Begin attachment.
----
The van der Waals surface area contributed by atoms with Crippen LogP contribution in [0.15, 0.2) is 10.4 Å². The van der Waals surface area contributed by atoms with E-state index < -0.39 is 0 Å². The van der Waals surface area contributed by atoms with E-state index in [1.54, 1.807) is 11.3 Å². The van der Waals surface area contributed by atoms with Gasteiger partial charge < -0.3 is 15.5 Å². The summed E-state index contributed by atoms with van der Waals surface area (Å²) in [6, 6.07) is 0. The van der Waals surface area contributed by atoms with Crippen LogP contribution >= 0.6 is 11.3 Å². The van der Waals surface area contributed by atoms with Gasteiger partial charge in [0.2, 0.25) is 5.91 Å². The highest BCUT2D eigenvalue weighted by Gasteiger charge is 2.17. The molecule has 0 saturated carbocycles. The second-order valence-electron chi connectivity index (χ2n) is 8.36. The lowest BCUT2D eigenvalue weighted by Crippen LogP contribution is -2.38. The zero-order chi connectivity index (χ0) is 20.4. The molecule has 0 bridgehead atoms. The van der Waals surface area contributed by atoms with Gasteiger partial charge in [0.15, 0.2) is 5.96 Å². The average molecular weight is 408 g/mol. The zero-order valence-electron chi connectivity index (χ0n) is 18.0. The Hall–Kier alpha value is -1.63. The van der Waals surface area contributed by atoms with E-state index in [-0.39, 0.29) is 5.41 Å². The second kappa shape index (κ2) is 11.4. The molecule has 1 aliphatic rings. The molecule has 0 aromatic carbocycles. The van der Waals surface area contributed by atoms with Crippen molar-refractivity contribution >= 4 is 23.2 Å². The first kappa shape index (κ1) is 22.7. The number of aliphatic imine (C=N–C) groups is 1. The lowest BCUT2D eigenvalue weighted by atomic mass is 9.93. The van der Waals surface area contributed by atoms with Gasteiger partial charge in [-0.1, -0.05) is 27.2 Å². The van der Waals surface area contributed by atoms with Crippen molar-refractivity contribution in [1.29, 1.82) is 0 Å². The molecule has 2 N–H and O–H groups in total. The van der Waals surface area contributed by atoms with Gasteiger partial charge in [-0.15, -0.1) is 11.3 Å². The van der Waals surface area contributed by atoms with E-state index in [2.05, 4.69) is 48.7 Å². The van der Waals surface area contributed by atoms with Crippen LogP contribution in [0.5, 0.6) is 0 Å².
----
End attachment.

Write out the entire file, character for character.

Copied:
The van der Waals surface area contributed by atoms with Crippen LogP contribution in [0.15, 0.2) is 10.4 Å². The van der Waals surface area contributed by atoms with E-state index < -0.39 is 0 Å². The van der Waals surface area contributed by atoms with E-state index in [1.54, 1.807) is 11.3 Å². The van der Waals surface area contributed by atoms with Gasteiger partial charge < -0.3 is 15.5 Å². The summed E-state index contributed by atoms with van der Waals surface area (Å²) in [6, 6.07) is 0. The van der Waals surface area contributed by atoms with Crippen LogP contribution >= 0.6 is 11.3 Å². The van der Waals surface area contributed by atoms with Gasteiger partial charge in [0.2, 0.25) is 5.91 Å². The highest BCUT2D eigenvalue weighted by Gasteiger charge is 2.17. The molecule has 0 saturated carbocycles. The second-order valence-electron chi connectivity index (χ2n) is 8.36. The lowest BCUT2D eigenvalue weighted by Crippen LogP contribution is -2.38. The zero-order chi connectivity index (χ0) is 20.4. The molecule has 0 bridgehead atoms. The van der Waals surface area contributed by atoms with Gasteiger partial charge in [0.15, 0.2) is 5.96 Å². The average molecular weight is 408 g/mol. The zero-order valence-electron chi connectivity index (χ0n) is 18.0. The Hall–Kier alpha value is -1.63. The van der Waals surface area contributed by atoms with E-state index in [-0.39, 0.29) is 5.41 Å². The second kappa shape index (κ2) is 11.4. The molecule has 1 aliphatic rings. The molecule has 0 aromatic carbocycles. The van der Waals surface area contributed by atoms with Crippen molar-refractivity contribution >= 4 is 23.2 Å². The first kappa shape index (κ1) is 22.7. The number of aliphatic imine (C=N–C) groups is 1. The lowest BCUT2D eigenvalue weighted by atomic mass is 9.93. The van der Waals surface area contributed by atoms with Gasteiger partial charge in [-0.1, -0.05) is 27.2 Å². The van der Waals surface area contributed by atoms with Crippen molar-refractivity contribution in [1.29, 1.82) is 0 Å². The molecule has 2 N–H and O–H groups in total. The van der Waals surface area contributed by atoms with Gasteiger partial charge in [-0.15, -0.1) is 11.3 Å². The van der Waals surface area contributed by atoms with E-state index in [2.05, 4.69) is 48.7 Å². The van der Waals surface area contributed by atoms with Crippen LogP contribution in [0.5, 0.6) is 0 Å².